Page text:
Although blacks and women may not be getting an even break now when appointments are handed out by Harvard, it looks as though the Federal government is satisfied that the University has a plan to safeguard against future racial and sexual--conscious and unconscious--discrimination.
The Department of Health, Education and Welfare is close to accepting the University's affirmative action plan, HEW regional officers disclosed this week.
Government approval of the program would end a long and expensive effort by the University to meet Federal guidelines regarding non-discriminatory hiring.
But the University's plan is not perfect, at least by HEW standards.
Robert Randolph, an HEW regional officer and chief, said that his department will probably accept Harvard's program "after a few more negotiations," but that HEW will request additional modifications.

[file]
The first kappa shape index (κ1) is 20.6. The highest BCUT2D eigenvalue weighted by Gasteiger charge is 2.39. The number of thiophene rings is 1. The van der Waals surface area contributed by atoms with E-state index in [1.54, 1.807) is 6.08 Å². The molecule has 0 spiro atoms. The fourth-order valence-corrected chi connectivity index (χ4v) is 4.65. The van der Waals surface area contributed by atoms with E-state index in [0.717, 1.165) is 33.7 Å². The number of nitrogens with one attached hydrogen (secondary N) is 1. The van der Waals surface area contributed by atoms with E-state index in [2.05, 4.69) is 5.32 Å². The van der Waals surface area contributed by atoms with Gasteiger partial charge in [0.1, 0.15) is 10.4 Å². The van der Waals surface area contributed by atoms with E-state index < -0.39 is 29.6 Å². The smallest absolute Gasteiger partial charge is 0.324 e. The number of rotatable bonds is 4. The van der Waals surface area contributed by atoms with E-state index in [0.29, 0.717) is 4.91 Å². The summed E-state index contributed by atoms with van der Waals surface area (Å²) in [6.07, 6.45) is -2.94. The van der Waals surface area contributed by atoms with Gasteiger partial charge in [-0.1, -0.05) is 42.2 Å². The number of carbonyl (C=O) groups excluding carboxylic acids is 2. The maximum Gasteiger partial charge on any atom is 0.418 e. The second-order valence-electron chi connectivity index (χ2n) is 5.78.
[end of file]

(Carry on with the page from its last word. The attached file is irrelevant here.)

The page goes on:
Harvard has received no notification of the status of the plan it submitted to HEW August 1. And Randolph said his department's official review of the pro-Harvard's four-volume proposal will not come for at least two weeks.
The plan now under government review is a revised version of Harvard's previous proposal, one that was rejected by HEW in mid-June.
The official Federal rejection cited more than 20 deficiencies, including a lack of departmental target figures for hiring women and minority faculty members, and an anti-nepotism policy which HEW claimed in practice tended to discriminate against wives.
But Randolph said this week that the revised plan is "certainly more comprehensive" than earlier Harvard proposals and that the University had corrected the major deficiencies of its previous plan.
"Harvard has been good about providing us what we requested," Randolph said.